Feedback for Performance: Low-Hanging Fruit
When giving feedback to improve the performance of those you supervise, where do you start?
If something is painfully wrong, it’s obvious where to focus your attention. If you observe practices that are harmful to students, unethical, unprofessional, or unsafe, it’s easy to know what to address first.
Most of the time, though, we need to provide feedback that isn’t so obvious. When someone is generally doing a good job, how do we decide what to mention, knowing that we have a limited bandwidth for giving constructive feedback?
In this situation, the critical question is “What changes will lead to the largest gains in performance?” More to the point in classroom settings, “What changes in practice will have the greatest benefits for student learning?”
These questions stand in contrast to the typical starting point for feedback, which is the “I noticed…have you thought about…?” line of coaching. Too often, what we notice from a lesson observation is based on a personal interest or pet issue, not the opportunity for improved results.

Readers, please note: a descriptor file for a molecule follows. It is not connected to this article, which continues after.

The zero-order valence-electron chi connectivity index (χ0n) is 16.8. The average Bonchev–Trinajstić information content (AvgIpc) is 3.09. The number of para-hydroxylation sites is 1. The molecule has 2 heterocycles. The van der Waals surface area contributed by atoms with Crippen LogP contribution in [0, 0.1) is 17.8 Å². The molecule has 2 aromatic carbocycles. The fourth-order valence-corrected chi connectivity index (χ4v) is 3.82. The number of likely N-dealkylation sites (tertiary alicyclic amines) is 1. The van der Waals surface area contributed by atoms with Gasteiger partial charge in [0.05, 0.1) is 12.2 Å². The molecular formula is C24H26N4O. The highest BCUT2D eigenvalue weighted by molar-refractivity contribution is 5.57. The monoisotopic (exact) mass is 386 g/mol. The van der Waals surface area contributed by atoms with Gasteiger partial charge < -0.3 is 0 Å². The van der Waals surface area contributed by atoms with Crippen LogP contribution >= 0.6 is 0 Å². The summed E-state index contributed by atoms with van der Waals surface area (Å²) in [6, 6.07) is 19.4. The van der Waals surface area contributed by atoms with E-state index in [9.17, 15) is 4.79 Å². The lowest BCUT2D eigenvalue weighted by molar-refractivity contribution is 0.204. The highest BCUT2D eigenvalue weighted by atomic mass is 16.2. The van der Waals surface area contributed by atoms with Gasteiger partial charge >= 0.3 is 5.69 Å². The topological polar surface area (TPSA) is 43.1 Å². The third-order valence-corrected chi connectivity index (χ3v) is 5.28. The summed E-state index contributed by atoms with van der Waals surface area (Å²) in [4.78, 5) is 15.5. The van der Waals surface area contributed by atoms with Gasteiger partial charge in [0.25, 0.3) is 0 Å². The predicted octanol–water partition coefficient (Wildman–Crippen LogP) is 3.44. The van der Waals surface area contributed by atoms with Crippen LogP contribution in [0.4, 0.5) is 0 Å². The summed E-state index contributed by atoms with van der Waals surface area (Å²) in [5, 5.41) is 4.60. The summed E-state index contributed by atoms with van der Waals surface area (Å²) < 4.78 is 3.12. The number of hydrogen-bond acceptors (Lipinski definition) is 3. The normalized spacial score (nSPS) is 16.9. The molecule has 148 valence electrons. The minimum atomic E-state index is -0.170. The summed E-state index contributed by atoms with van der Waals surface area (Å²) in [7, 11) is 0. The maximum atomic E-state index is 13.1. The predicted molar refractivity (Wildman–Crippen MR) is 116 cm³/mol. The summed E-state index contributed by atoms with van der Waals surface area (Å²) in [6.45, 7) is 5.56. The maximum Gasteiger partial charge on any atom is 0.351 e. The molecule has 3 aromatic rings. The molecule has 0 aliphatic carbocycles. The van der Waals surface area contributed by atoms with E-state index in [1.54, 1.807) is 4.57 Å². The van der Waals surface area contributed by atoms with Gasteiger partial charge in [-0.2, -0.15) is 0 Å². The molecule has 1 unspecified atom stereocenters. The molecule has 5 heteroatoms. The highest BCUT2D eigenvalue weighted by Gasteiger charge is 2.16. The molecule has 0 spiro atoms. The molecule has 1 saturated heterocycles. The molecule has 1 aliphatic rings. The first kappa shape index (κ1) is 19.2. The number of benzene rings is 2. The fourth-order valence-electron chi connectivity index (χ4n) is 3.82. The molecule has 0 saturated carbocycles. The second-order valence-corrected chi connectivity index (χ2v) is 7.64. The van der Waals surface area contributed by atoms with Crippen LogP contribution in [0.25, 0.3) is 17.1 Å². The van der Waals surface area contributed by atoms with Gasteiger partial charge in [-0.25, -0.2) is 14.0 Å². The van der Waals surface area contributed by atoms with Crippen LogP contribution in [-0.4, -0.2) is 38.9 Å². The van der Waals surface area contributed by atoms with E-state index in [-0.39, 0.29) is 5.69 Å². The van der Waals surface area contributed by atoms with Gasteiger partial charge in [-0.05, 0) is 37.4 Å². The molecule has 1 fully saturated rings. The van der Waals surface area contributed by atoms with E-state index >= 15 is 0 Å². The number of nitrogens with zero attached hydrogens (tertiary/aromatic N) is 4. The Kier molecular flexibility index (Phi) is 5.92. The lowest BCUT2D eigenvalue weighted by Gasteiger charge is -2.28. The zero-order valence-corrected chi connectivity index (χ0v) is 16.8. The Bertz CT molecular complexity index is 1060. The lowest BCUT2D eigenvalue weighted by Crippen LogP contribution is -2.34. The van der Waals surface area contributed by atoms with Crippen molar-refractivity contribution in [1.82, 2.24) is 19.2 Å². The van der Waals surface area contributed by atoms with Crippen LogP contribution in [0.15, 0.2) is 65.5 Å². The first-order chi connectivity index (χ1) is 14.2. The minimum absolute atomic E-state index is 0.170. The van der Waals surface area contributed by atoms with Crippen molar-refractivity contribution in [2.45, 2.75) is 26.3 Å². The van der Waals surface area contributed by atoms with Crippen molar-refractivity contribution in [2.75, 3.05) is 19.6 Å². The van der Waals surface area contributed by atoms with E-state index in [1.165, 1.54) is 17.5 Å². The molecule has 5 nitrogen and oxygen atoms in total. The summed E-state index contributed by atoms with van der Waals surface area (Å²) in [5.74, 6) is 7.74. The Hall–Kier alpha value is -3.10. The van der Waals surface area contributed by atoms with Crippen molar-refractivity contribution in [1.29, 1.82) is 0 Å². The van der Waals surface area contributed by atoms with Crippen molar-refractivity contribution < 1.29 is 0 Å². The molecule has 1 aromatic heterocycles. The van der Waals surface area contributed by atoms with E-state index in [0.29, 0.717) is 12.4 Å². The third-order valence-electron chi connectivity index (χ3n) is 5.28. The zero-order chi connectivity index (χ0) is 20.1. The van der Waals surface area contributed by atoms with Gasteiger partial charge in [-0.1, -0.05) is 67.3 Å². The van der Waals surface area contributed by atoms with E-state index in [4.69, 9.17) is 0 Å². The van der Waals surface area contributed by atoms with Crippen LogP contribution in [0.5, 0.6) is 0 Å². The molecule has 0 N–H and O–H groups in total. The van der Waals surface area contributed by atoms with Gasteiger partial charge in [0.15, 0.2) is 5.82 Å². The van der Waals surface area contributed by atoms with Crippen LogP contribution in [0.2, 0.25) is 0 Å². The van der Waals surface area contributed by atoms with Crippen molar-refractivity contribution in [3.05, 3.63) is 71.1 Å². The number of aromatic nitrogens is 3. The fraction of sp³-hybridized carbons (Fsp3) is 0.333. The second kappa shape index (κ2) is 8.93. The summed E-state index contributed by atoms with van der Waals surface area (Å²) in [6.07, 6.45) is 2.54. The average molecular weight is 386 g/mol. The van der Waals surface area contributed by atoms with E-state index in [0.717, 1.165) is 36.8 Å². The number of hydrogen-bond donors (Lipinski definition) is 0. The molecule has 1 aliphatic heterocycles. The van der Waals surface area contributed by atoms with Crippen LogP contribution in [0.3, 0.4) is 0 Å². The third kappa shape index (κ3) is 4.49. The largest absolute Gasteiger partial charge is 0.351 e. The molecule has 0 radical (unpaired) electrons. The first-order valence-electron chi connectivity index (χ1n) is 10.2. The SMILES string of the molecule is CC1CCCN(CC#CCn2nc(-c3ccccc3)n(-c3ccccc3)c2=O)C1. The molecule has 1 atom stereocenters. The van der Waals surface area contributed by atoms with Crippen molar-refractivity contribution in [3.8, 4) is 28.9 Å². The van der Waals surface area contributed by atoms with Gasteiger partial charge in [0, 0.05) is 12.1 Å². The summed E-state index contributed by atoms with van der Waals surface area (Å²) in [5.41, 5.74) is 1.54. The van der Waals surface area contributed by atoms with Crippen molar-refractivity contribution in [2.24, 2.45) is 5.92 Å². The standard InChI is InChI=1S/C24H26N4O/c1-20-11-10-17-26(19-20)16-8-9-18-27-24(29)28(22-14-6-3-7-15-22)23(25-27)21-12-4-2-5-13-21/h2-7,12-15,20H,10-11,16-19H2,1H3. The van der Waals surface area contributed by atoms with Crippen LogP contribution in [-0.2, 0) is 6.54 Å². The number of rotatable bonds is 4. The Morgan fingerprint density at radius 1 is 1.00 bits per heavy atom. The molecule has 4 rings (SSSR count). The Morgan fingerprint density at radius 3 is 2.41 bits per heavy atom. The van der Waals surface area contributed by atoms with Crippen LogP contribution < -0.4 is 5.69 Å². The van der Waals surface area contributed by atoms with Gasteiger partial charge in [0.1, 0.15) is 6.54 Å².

For example, if I know from informal observations that a teacher’s greatest challenge is adequately preparing for math instruction, I should not allow myself to be distracted by minor areas for improvement that I identify during a formal observation. While it’s important to cite specific evidence when providing feedback, leaders must be purposeful in collecting evidence that will support feedback in the areas of greatest need.
What is the low-hanging fruit for each person you supervise? What feedback would improve their performance the most? Think about it as you prepare for your next observation or discussion.